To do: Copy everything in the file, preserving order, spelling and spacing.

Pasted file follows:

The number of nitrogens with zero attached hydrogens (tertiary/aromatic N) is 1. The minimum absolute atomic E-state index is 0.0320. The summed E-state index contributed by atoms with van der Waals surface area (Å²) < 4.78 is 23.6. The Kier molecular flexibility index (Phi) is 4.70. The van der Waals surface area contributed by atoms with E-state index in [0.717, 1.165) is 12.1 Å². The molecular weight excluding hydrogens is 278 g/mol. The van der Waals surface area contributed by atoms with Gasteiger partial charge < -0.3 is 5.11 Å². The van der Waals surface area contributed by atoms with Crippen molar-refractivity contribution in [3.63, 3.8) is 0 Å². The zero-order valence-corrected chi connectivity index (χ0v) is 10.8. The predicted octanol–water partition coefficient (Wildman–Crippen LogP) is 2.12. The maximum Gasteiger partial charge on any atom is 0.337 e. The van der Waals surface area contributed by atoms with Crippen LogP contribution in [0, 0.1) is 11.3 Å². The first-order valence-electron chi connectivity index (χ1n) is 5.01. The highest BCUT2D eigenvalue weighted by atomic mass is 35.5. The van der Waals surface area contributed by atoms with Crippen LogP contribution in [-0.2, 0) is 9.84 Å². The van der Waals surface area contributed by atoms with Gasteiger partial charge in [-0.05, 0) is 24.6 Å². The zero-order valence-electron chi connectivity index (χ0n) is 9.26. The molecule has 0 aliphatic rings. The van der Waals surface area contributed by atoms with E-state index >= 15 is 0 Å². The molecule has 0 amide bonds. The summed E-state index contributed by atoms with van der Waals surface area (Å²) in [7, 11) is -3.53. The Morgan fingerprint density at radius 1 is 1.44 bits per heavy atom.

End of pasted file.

The number of nitrogens with zero attached hydrogens (tertiary/aromatic N) is 1. The minimum absolute atomic E-state index is 0.0320. The summed E-state index contributed by atoms with van der Waals surface area (Å²) < 4.78 is 23.6. The Kier molecular flexibility index (Phi) is 4.70. The van der Waals surface area contributed by atoms with E-state index in [0.717, 1.165) is 12.1 Å². The molecular weight excluding hydrogens is 278 g/mol. The van der Waals surface area contributed by atoms with Gasteiger partial charge < -0.3 is 5.11 Å². The van der Waals surface area contributed by atoms with Crippen molar-refractivity contribution in [3.63, 3.8) is 0 Å². The zero-order valence-corrected chi connectivity index (χ0v) is 10.8. The predicted octanol–water partition coefficient (Wildman–Crippen LogP) is 2.12. The maximum Gasteiger partial charge on any atom is 0.337 e. The van der Waals surface area contributed by atoms with Crippen LogP contribution in [0, 0.1) is 11.3 Å². The first-order valence-electron chi connectivity index (χ1n) is 5.01. The highest BCUT2D eigenvalue weighted by atomic mass is 35.5. The van der Waals surface area contributed by atoms with Crippen LogP contribution in [-0.2, 0) is 9.84 Å². The van der Waals surface area contributed by atoms with Gasteiger partial charge in [-0.05, 0) is 24.6 Å². The zero-order valence-electron chi connectivity index (χ0n) is 9.26. The molecule has 0 aliphatic rings. The van der Waals surface area contributed by atoms with E-state index >= 15 is 0 Å². The molecule has 0 amide bonds. The summed E-state index contributed by atoms with van der Waals surface area (Å²) in [7, 11) is -3.53. The Morgan fingerprint density at radius 1 is 1.44 bits per heavy atom.